Monday, January 19, 2009

Keep Fit, Stay Sharp

Found an interesting read on the site.

This one hits rather close to home, as it was just 18 months ago that I had the hard, but necessary duty of helping my Dad place my Grandmother into a nursing facility, as she had recently been diagnosed with Vascular Dementia.

The formerly feisty old gal had been suffering with long undiagnosed symptoms and sadly it took a fall in her apartment for her to get the help and treatment she needed. I am happy to note however that she is now doing wonderfully, enjoying her new surroundings and friends, and even though she may not be 100% the lady she used to be, there is still some fire in her eyes.

Being fit and active is not just for the young. Its had long lasting benefits well into the Golden Years.

Being physically fit helps older women stay on top of their mental game, an Alberta study suggests.

In an upcoming issue of the journal Neurobiology of Aging, Marc Poulin of the faculties of medicine and kinesiology at the University of Calgary and his colleagues said they found a clear relationship between physical fitness and cognitive function in 42 healthy women with an average age of 65.

Compared to the sedentary group, those who participated in regular aerobic activity:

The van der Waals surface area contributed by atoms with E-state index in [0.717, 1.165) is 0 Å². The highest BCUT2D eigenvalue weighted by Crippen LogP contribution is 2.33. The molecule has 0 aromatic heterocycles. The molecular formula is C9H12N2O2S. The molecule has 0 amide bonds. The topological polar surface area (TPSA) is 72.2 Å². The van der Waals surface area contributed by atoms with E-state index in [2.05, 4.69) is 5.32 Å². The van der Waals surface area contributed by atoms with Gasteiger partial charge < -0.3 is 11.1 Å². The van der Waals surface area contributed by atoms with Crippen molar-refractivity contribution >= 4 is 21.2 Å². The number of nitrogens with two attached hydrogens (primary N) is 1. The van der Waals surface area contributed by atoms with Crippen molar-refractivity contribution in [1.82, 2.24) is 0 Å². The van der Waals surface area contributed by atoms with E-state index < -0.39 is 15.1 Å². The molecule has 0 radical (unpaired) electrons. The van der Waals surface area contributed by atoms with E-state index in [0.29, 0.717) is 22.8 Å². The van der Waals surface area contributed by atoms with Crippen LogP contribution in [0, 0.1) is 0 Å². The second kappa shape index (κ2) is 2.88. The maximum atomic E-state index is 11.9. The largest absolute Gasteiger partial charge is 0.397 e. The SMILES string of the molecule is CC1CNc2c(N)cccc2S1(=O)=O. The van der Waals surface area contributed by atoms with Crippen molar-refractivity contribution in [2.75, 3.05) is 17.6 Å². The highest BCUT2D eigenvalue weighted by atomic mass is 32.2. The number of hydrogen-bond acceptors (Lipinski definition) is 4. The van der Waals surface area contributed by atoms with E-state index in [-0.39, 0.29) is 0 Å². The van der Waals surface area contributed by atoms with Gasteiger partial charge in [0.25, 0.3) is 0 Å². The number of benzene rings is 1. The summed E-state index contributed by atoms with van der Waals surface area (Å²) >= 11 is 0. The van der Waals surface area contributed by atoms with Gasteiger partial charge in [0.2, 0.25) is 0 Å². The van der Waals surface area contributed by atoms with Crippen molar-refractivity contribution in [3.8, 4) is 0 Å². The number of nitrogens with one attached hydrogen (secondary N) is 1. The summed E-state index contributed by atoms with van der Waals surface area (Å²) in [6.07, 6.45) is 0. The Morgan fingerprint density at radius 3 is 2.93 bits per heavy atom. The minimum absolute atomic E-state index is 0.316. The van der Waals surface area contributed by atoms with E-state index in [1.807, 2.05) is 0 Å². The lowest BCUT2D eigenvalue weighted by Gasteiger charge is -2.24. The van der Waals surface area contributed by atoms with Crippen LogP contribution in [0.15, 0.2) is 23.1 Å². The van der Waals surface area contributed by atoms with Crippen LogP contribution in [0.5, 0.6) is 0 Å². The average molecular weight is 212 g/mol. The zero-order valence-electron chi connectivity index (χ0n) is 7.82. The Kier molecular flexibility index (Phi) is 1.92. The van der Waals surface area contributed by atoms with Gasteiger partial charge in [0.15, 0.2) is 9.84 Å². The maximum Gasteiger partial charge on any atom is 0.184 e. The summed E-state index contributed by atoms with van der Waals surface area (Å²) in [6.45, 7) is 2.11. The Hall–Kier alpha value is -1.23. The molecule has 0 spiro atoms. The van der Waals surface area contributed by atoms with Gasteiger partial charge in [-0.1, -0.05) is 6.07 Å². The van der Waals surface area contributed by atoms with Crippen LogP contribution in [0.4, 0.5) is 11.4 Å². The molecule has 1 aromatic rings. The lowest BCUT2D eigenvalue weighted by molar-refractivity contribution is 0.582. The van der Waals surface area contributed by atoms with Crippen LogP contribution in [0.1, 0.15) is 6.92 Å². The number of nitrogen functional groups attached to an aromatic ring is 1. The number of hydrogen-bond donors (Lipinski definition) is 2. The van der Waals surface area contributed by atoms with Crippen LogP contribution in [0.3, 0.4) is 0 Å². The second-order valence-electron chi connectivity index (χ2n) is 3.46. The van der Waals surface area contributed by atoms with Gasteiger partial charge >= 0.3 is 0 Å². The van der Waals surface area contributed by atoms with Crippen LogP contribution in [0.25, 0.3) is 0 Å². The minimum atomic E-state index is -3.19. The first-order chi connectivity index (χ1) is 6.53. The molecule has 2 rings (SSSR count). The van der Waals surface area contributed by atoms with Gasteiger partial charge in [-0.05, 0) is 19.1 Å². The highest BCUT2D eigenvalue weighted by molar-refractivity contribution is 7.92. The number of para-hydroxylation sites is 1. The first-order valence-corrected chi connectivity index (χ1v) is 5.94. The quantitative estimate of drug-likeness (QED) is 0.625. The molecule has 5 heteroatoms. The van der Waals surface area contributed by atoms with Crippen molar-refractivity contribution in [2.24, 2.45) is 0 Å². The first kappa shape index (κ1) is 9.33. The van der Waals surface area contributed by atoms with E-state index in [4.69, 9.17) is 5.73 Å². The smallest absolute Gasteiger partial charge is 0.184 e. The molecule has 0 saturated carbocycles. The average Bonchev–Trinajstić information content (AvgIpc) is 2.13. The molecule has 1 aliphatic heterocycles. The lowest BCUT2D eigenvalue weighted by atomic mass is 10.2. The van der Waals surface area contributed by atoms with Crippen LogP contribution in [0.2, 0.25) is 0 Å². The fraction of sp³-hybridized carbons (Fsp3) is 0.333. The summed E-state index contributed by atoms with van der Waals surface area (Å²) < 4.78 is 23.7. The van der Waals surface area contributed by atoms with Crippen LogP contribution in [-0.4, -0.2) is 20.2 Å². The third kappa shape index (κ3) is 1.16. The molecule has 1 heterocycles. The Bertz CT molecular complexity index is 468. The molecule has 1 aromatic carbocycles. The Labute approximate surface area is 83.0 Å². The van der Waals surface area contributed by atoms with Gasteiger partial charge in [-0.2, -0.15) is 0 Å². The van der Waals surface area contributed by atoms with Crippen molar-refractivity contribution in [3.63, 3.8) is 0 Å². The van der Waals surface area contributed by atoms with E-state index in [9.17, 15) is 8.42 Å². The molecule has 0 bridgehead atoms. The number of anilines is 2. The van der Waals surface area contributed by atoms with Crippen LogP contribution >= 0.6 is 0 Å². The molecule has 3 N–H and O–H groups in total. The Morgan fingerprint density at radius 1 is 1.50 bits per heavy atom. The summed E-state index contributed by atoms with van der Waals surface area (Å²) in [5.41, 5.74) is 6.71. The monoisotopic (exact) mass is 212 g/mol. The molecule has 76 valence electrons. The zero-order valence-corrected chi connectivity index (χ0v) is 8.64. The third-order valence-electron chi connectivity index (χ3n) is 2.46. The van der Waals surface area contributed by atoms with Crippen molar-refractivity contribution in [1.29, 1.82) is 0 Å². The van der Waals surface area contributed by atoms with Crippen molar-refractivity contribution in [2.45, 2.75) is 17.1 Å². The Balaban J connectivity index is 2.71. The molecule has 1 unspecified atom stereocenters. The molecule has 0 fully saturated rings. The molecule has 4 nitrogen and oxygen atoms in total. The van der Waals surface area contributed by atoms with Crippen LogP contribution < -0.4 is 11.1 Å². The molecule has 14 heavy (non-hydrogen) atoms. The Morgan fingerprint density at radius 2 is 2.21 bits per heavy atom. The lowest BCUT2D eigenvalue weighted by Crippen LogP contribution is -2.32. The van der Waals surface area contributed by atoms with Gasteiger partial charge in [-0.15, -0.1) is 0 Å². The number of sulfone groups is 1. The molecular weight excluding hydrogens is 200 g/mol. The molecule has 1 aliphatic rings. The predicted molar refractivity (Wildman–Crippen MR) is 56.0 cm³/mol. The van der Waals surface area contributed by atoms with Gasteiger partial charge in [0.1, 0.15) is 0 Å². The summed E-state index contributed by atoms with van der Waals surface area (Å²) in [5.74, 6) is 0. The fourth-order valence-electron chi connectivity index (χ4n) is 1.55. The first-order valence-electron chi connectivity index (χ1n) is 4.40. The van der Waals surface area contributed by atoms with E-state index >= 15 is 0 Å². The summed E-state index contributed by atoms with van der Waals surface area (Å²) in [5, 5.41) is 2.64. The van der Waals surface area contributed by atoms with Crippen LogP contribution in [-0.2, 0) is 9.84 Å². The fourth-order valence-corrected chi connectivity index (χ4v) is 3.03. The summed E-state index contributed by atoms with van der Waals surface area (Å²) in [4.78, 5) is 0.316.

* Had resting blood pressure that was 10 per cent lower.
* Showed five per cent better blood flow in their brains when exercising.
* Scored 10 per cent higher on cognitive skill tests, such as memory, speed of thinking and ability to multi-task.

"Being sedentary is now considered a risk factor for stroke and dementia," said
principal investigator Marc Poulin, a physiologist at the University of Calgary.

"This study proves for the first time that people who are fit have better blood flow to their brain. Our findings also show that better blood flow translates into improved cognition."

The implications are "huge" given the aging population of baby boomers, and the number of age-related diseases that affect the brain, such as Alzheimer's, stroke and dementia, Poulin said, "Our results point to a simple intervention — exercise — to delay the onset of age-related brain afflictions."

Keep reading: Why keeping physically fit helps women stay sharp

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